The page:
Self-gratification — the maestro of pleasure and passion — orchestrates sensuality and sexuality. Many people confuse the terms “sensuality” and “sexuality,” thinking they’re synonymous. And while there are certainly areas of overlap, sensuality doesn’t have to be associated with sexual intimacy, and sexuality isn’t the only arena for sensual expression.

Sensuality is something much broader—it’s enhancing and embracing our human experience through conscious awareness of our senses. As a person who loves being in nature, I enjoy a sensual experience every time I go outside and engage my senses—connect— with nature: taking a deep breath of fresh air, smelling wildflowers, listening to birds calling to each other or the wind whispering in the leaves, feeling the bark of a fallen tree branch, or appreciating a star-studded night sky.

These forays in nature don’t feed only the senses. Numerous studies show that people who are depressed, mentally ill, or just plain stressed out often find help from a walk along a sandy beach, in a park, or through a garden.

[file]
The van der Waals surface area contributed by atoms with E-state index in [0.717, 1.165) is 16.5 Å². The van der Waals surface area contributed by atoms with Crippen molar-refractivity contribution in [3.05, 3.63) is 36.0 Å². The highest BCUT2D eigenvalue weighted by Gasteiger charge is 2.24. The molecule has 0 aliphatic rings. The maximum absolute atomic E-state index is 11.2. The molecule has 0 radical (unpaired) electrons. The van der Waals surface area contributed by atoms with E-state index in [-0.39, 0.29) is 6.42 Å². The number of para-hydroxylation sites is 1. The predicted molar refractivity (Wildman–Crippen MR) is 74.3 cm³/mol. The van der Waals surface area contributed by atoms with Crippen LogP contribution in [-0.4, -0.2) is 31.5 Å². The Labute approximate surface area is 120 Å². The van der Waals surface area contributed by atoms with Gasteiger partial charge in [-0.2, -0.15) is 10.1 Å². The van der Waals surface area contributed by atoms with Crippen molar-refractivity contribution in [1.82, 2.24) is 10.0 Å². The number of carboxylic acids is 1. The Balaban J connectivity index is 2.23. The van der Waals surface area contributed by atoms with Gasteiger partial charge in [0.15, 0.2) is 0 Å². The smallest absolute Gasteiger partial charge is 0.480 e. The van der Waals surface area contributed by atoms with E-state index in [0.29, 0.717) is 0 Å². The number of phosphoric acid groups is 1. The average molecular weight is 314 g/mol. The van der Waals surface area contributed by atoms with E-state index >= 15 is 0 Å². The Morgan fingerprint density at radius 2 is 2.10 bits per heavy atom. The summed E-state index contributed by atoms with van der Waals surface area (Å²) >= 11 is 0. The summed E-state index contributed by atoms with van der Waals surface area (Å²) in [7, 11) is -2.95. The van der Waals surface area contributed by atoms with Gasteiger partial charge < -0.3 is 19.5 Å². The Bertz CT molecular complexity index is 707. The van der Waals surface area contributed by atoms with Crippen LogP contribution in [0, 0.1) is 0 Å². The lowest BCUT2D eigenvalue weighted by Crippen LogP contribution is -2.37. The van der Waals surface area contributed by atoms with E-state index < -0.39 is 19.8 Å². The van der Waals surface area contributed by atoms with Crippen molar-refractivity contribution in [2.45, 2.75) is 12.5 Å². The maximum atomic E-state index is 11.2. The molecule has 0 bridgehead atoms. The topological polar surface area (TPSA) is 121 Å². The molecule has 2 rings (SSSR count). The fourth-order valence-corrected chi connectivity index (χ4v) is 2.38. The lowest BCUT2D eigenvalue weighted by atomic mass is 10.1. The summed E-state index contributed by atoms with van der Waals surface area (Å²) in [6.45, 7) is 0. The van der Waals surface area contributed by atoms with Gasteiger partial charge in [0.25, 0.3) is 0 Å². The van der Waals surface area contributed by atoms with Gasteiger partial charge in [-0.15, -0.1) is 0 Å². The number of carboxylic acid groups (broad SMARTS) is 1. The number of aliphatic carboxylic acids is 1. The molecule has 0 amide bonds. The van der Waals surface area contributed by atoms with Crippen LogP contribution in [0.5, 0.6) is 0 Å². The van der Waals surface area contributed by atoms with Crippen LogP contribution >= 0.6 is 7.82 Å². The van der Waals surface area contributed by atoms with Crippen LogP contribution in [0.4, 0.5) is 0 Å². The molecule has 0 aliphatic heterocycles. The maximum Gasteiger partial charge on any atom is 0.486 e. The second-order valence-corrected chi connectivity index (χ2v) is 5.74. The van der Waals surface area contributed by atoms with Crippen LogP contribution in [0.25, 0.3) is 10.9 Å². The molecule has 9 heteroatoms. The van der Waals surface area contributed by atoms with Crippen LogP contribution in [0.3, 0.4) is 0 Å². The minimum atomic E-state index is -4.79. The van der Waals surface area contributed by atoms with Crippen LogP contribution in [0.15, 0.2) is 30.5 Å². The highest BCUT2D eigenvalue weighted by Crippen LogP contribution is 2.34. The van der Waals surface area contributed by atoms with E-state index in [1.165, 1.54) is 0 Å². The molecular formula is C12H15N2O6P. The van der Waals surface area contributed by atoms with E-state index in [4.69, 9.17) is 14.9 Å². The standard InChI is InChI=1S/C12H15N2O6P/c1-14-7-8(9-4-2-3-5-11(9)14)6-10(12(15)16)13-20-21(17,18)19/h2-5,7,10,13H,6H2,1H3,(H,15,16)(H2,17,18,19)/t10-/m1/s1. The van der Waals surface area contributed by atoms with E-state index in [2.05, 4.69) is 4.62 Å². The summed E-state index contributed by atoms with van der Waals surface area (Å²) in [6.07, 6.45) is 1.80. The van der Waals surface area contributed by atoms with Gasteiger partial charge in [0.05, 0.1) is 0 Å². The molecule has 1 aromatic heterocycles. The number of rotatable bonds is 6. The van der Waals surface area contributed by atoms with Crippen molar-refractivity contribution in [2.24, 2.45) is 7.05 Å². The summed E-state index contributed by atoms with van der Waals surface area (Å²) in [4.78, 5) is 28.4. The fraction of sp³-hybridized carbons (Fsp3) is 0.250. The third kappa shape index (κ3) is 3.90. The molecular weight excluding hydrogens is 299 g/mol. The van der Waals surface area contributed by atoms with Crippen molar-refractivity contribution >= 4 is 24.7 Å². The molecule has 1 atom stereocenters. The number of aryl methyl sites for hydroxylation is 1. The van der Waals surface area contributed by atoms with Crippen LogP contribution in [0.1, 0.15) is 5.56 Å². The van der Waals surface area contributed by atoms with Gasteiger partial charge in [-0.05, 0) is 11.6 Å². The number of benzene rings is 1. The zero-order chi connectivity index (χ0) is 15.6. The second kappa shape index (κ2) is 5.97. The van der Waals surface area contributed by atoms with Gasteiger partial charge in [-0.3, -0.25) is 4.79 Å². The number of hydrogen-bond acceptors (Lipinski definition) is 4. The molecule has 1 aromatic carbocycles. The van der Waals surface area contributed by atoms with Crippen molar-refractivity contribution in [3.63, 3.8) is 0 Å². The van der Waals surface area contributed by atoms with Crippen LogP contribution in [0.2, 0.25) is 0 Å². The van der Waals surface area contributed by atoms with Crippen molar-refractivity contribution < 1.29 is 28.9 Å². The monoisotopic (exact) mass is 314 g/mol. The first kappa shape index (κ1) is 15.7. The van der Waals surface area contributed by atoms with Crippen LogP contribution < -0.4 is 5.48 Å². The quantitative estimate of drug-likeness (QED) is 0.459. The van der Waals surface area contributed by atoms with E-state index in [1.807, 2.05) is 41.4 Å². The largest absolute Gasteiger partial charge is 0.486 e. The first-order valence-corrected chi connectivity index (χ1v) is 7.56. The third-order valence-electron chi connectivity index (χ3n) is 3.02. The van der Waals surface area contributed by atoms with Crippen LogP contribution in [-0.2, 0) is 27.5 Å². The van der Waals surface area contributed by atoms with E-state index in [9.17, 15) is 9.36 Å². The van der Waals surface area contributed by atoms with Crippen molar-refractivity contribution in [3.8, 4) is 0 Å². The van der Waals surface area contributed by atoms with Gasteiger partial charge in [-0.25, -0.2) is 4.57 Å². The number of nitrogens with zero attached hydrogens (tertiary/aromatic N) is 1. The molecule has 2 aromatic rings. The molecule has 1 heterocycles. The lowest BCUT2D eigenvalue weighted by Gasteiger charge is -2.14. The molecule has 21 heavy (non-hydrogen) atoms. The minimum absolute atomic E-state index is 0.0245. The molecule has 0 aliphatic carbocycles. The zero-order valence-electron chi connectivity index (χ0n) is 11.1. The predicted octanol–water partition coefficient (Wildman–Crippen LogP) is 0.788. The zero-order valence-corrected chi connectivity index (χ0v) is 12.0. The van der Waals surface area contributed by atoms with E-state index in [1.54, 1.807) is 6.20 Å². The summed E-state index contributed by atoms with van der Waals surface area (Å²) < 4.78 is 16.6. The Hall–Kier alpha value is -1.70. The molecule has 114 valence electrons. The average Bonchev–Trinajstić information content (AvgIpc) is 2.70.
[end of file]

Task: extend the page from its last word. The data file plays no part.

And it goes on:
Reconnecting with nature triggers the release of endorphins, the body’s natural pain medication hormones. When they’re released, endorphins make us feel better, improve our mood, increase pleasure, and minimize pain.

Sensuality can include things of beauty, luxury, and refinement; an appreciation of simplicity; the awe-inspiring bounty of nature; the taste of food; a passion for creativity and the arts; aroma; and a deep connection to ourselves, to others, and the universe.

Our senses—taste, touch, sight, hearing, and smell—are integral to sensuality, pleasure, and passion.

You can’t see it, hear it, or touch it, but scent is powerful—our most dominant sense. The smell of things like crayons, jasmine, and burnt toast evokes memories that can transport us to the past and bring to mind people and places we might not otherwise recall.

Vivian shared, “I can remember as a small child visiting my grandmother. While I was toddling around her garden, I flopped onto my bottom many times because I was just learning to walk. I remember being given numerous flowers and leaves to smell, feel, and look at, some even to taste. I can remember being told about the fairies that lived in the garden, so a strong sense of magic and mystery pervaded the experience for me.